By Caryn James | James on Screens January 4, 2011 at 5:54AM
You may think you’re already in James Franco overload, and he hasn’t even hosted the Oscars yet. And here’s a link to what he just told Entertainment Weekly about his plans for directing Faulkner’s As I Lay Dying and Cormac McCarthy’s Blood Meridian. Those ambitious projects might seem a stretch, but watch him as Allen Ginsberg in Howl (just released on DVD) and you’ll see his deep literary instincts at work.
The film, directed by Rob Epstein and Jeffrey Friedman, is a wonder in itself. Whether or not you’re a huge fan of the poem, the film is one of the finest immersions into a writer’s mind ever put on screen. It’s the story of Ginsberg writing the classic Beat poem Howl in the 50’s, and of the obscenity trial against his publisher. The approach is completely fresh, with a screenplay built from new and archival interviews, court transcripts and the poem itself. Franco is thoroughly convincing, as the young Ginsberg (in black-and-white flashbacks) discovering his poet’s voice, and as the slightly older Ginsberg giving a long interview about his work (in the photo above). The great supporting cast in the trial scenes includes Jon Hamm, David Strathairn and Mary-Louise Parker.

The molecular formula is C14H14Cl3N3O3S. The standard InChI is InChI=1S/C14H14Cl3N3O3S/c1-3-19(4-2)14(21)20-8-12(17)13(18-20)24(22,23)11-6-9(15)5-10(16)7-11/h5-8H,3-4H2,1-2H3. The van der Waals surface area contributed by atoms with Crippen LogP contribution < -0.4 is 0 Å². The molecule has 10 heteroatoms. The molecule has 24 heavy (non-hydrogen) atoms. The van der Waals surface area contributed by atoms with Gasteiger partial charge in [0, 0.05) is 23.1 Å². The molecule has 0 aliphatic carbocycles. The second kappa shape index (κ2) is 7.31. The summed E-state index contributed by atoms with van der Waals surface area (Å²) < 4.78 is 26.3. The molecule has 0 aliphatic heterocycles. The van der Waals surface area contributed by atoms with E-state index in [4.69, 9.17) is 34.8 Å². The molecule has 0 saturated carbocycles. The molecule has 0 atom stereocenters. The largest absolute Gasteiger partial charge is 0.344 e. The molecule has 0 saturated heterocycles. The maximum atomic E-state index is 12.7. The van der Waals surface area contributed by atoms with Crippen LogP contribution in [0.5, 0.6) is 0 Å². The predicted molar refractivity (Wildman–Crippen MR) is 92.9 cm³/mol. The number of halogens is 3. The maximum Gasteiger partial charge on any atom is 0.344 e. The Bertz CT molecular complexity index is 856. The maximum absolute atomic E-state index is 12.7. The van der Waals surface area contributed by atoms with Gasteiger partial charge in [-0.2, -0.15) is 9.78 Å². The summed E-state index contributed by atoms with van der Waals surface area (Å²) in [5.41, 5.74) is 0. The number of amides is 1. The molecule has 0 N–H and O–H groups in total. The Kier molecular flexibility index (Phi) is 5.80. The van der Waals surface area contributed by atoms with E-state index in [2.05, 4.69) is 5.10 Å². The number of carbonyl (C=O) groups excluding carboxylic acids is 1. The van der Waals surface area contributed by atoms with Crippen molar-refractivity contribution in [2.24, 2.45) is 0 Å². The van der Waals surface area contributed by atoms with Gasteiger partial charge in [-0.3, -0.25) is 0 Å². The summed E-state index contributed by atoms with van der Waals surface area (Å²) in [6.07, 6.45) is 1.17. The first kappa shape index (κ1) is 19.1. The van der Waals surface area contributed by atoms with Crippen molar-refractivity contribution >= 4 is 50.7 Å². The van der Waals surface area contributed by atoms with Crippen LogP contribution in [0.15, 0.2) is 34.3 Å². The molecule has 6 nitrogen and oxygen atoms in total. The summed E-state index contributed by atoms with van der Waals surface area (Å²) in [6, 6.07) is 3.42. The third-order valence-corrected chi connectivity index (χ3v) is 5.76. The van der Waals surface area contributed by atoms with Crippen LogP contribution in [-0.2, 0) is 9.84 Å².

Howl isn’t a perfect film. The poetry and trial scenes are interwoven with animated sequences that seem too literal-minded, even if they were inspired by work Ginsberg did in collaboration with Eric Drooker. But it is an exciting work of art.
The rich DVD features include commentary with the directors and Franco, behind-the-scenes looks at the film’s creation, new interviews the directors did with friends of Ginsberg’s and even a much older Ginsberg reading Howl. I have to say, I prefer Franco’s reading.